Plus all the leftovers of being raised in a Catholic home: Self-repressed sex, fear of dying, irrational fear of hell, etc.

Chris Hitchens is right. Religion poisons everything.

"Anyone can repress a woman, but you need 'dictated' scriptures to feel you're really right in repressing her. In the same way, homophobes thrive everywhere. But you must feel you've got scripture on your side to come up with the tedious 'Adam and Eve not Adam and Steve' style arguments instead of just recognising that some people are different." - Douglas Murray


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shasocastris wrote:I

shasocastris wrote:

I personally dislike religion because it interferes to much with people's daily lives. I can't go a day without arguing with someone at my high school about the existence of God, or how I'm going to hell, etc. It's irritating. They never want to even understand the awesomeness that is life, but just to die... It's very depressing. I'm just glad both my parents are atheists. That's helped a lot, getting me through the day.

Cheers!

 

shasocastris & Kevin

 

If you wouldn't mind sharing, could you possibly tell me a bit about what it was being raised atheist?  As a fairly new father (a 3 year old boy and 8 month old girl), my wife and I are a bit uncertain what to do about the subject of religion, once they hit an age where they start asking questions, or getting flak from other kids/teachers at school.  "Why don't we go to church like Tommy, daddy?" "Why do people believe in god?"  "Do you believe in god?"  "Why not?  Tommy's dad does."

I'm not sure how to answer these questions, when they may not be ready to understand the science and reasoning behind atheism.  On the flip side, I want them to be educated about religions, while avoiding the easy trap of becoming indoctrinated in a religion, simply because their minds are young and susceptible to believing that kind of "stuff".  After all, it's much easier for a child's mind to accept a magical god, as it requires no knowledge or understanding of science or logic.

Just curious if you can give any insight, and if you think your parents approached it in a good way.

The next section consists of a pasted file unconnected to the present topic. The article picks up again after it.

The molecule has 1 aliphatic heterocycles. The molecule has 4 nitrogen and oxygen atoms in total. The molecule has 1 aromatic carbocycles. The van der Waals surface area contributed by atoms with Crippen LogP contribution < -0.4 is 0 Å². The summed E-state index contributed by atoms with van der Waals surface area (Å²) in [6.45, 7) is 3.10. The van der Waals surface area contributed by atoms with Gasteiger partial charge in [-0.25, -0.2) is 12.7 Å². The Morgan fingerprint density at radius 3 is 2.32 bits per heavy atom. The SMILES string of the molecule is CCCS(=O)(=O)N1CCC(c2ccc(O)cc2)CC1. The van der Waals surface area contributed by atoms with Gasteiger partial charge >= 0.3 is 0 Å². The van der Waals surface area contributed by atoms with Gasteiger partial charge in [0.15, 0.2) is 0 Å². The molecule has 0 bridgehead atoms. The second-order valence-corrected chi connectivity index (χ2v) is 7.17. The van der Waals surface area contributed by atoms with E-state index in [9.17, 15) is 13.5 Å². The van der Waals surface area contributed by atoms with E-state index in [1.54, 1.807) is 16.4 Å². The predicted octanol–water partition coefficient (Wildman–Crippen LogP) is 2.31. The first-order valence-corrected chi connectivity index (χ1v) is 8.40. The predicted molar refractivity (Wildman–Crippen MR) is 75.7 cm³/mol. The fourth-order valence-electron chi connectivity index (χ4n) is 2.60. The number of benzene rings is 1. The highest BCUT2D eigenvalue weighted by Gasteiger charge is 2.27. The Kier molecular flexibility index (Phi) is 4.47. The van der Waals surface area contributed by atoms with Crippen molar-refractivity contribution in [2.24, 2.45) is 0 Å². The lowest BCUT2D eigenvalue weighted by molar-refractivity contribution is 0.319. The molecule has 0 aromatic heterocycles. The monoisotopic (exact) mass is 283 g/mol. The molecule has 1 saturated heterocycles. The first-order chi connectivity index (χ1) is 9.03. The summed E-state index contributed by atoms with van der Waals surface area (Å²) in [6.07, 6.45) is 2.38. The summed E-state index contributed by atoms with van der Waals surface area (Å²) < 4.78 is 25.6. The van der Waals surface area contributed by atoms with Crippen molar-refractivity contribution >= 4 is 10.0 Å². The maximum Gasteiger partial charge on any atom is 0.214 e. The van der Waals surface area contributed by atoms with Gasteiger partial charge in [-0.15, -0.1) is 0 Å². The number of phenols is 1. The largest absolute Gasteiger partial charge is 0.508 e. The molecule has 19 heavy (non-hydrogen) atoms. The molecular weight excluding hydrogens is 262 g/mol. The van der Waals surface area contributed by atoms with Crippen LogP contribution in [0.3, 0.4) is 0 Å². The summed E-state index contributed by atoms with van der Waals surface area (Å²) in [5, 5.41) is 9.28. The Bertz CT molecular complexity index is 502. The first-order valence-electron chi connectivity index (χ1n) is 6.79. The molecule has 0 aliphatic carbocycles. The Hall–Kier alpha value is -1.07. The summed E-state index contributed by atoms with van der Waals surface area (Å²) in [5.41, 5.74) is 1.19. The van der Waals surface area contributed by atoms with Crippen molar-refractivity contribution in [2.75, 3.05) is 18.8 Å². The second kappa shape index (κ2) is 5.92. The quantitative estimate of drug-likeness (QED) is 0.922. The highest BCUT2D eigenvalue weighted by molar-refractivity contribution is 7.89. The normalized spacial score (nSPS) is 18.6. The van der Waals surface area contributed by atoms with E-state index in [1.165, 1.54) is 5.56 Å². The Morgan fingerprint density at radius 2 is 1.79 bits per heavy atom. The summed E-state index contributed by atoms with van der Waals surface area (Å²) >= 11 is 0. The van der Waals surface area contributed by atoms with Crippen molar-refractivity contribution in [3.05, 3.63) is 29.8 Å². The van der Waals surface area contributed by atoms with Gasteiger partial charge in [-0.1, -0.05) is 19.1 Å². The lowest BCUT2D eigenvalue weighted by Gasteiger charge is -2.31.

I happened to be raised Baptist from a very young age (Baptized at 5 years old, because I thought that's what they wanted me to do).  I do remember that my mom slowly stopped taking us to church, as she lost interest in the church... and eventually quit altogether, when I was around 9 or 10.  I never really asked why we stopped.  The only time I would go to church after that, was if I happened to stay at a friends house over the weekend, and I would end up going with them.  I just went because... never got anything out of it.  In fact, it was torture.  But I never stopped believing in god, until I was around 19 (in college).

I'd like to spare my kids this difficult transition, if possible, while making sure they don't mock, or look down on anyone that does happen to believe in god.... to have respectful disagreement Eye-wink

 

Thanks!


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Theistic Malfeasance

For me, little directly. The usual harassment and condecending BS...

But, long after I had solidified myself as an atheist, my grandmother passed away. It fell on me to go through her things and divide them amongst the family. This was the lady who had raised me. She had been a tough old bird, very backwoods, very old fashioned but cool in her own way. What can you say about someone who delivered two of her own babies alone, worked as a logger, a moonshiner and I suspect as a few other things less savory (hey, no one is BORN old)... I loved her very much.

Her personal things were few, she had spent the last year in a hospital, and she never had much to begin with. I did the usual nostalgic trip through the old photos, carefully packed her prized knick knacks and collectables for my sisters. Then I found the stuff that pissed me off, folded up in her old wornout bible. It seems that she had been spending much of her meager money on televangelistic scams. She had the little prayer cards, the magic pictures of jesus (you know, the ones where the eyes seem to follow you) the prayer cloths (strips of cheap fabric) and all those damned form letters thanking her for her love donations (to half a dozen of these bastards) and assuring her that all her problems, family, health, financial whould be fixed if she just sent off for their next piece of bogus shit, and of course, enclosed a generous donation. This woman lived entirely on Social Security. I burned the crap in her old wood stove, packed up the rest and left.

 

LC

Christianity: A disgusting middle eastern blood cult, based in human sacrifice, with sacraments of cannibalism and vampirism, whose highest icon is of a near naked man hanging in torment from a device of torture.


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Quote:If you wouldn't mind

Quote: